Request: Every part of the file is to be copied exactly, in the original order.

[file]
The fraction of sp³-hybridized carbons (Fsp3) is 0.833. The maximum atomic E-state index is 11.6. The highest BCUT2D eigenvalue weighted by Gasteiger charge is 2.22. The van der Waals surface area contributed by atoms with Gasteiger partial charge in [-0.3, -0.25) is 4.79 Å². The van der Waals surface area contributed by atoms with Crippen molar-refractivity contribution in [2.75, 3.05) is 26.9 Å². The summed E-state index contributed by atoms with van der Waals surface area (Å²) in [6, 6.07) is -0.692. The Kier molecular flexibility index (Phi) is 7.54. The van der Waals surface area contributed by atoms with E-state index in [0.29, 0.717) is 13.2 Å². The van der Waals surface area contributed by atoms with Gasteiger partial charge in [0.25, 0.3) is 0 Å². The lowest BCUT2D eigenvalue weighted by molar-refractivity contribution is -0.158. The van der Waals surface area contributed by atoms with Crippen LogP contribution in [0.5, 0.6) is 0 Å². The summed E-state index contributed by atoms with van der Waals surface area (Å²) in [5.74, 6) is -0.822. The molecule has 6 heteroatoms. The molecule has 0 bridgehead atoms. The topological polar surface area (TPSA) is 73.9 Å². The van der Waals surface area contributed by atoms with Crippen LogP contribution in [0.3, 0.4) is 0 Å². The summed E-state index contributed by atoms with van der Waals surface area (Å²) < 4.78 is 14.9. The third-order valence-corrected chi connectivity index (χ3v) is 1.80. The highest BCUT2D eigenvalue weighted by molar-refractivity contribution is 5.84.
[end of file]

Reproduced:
The fraction of sp³-hybridized carbons (Fsp3) is 0.833. The maximum atomic E-state index is 11.6. The highest BCUT2D eigenvalue weighted by Gasteiger charge is 2.22. The van der Waals surface area contributed by atoms with Gasteiger partial charge in [-0.3, -0.25) is 4.79 Å². The van der Waals surface area contributed by atoms with Crippen molar-refractivity contribution in [2.75, 3.05) is 26.9 Å². The summed E-state index contributed by atoms with van der Waals surface area (Å²) in [6, 6.07) is -0.692. The Kier molecular flexibility index (Phi) is 7.54. The van der Waals surface area contributed by atoms with E-state index in [0.29, 0.717) is 13.2 Å². The van der Waals surface area contributed by atoms with Gasteiger partial charge in [0.25, 0.3) is 0 Å². The lowest BCUT2D eigenvalue weighted by molar-refractivity contribution is -0.158. The van der Waals surface area contributed by atoms with Crippen LogP contribution in [0.5, 0.6) is 0 Å². The summed E-state index contributed by atoms with van der Waals surface area (Å²) in [5.74, 6) is -0.822. The molecule has 6 heteroatoms. The molecule has 0 bridgehead atoms. The topological polar surface area (TPSA) is 73.9 Å². The van der Waals surface area contributed by atoms with Crippen LogP contribution in [0.3, 0.4) is 0 Å². The summed E-state index contributed by atoms with van der Waals surface area (Å²) < 4.78 is 14.9. The third-order valence-corrected chi connectivity index (χ3v) is 1.80. The highest BCUT2D eigenvalue weighted by molar-refractivity contribution is 5.84.